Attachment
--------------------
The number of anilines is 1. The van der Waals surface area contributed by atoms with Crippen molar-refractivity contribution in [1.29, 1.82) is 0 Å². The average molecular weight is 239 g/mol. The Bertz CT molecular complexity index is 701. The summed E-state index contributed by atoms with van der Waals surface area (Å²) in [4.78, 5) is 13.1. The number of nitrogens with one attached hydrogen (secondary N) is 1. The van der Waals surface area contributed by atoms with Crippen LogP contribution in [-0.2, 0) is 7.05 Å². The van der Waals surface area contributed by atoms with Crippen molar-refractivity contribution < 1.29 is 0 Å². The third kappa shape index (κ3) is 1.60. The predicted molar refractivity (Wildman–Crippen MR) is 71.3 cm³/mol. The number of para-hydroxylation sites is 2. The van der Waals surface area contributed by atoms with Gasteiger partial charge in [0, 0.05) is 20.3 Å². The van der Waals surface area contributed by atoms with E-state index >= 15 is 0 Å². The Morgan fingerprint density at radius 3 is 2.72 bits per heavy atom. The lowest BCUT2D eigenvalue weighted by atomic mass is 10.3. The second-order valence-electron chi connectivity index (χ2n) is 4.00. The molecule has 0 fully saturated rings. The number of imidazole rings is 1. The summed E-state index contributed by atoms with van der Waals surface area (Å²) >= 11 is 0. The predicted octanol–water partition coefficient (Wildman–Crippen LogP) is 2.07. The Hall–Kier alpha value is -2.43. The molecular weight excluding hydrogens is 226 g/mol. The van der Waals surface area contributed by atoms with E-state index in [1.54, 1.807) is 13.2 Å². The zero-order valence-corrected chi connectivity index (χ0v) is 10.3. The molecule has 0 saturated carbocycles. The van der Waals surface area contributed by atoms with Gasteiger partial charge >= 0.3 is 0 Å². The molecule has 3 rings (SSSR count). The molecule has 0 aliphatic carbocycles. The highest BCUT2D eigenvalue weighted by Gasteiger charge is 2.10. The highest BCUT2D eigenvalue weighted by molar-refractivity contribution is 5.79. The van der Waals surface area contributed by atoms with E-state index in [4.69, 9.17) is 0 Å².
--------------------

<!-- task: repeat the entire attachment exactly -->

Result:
The number of anilines is 1. The van der Waals surface area contributed by atoms with Crippen molar-refractivity contribution in [1.29, 1.82) is 0 Å². The average molecular weight is 239 g/mol. The Bertz CT molecular complexity index is 701. The summed E-state index contributed by atoms with van der Waals surface area (Å²) in [4.78, 5) is 13.1. The number of nitrogens with one attached hydrogen (secondary N) is 1. The van der Waals surface area contributed by atoms with Crippen LogP contribution in [-0.2, 0) is 7.05 Å². The van der Waals surface area contributed by atoms with Crippen molar-refractivity contribution < 1.29 is 0 Å². The third kappa shape index (κ3) is 1.60. The predicted molar refractivity (Wildman–Crippen MR) is 71.3 cm³/mol. The number of para-hydroxylation sites is 2. The van der Waals surface area contributed by atoms with Gasteiger partial charge in [0, 0.05) is 20.3 Å². The van der Waals surface area contributed by atoms with E-state index >= 15 is 0 Å². The Morgan fingerprint density at radius 3 is 2.72 bits per heavy atom. The lowest BCUT2D eigenvalue weighted by atomic mass is 10.3. The second-order valence-electron chi connectivity index (χ2n) is 4.00. The molecule has 0 fully saturated rings. The number of imidazole rings is 1. The summed E-state index contributed by atoms with van der Waals surface area (Å²) >= 11 is 0. The predicted octanol–water partition coefficient (Wildman–Crippen LogP) is 2.07. The Hall–Kier alpha value is -2.43. The molecular weight excluding hydrogens is 226 g/mol. The van der Waals surface area contributed by atoms with E-state index in [1.54, 1.807) is 13.2 Å². The zero-order valence-corrected chi connectivity index (χ0v) is 10.3. The molecule has 0 saturated carbocycles. The van der Waals surface area contributed by atoms with Gasteiger partial charge >= 0.3 is 0 Å². The molecule has 3 rings (SSSR count). The molecule has 0 aliphatic carbocycles. The highest BCUT2D eigenvalue weighted by Gasteiger charge is 2.10. The highest BCUT2D eigenvalue weighted by molar-refractivity contribution is 5.79. The van der Waals surface area contributed by atoms with E-state index in [4.69, 9.17) is 0 Å².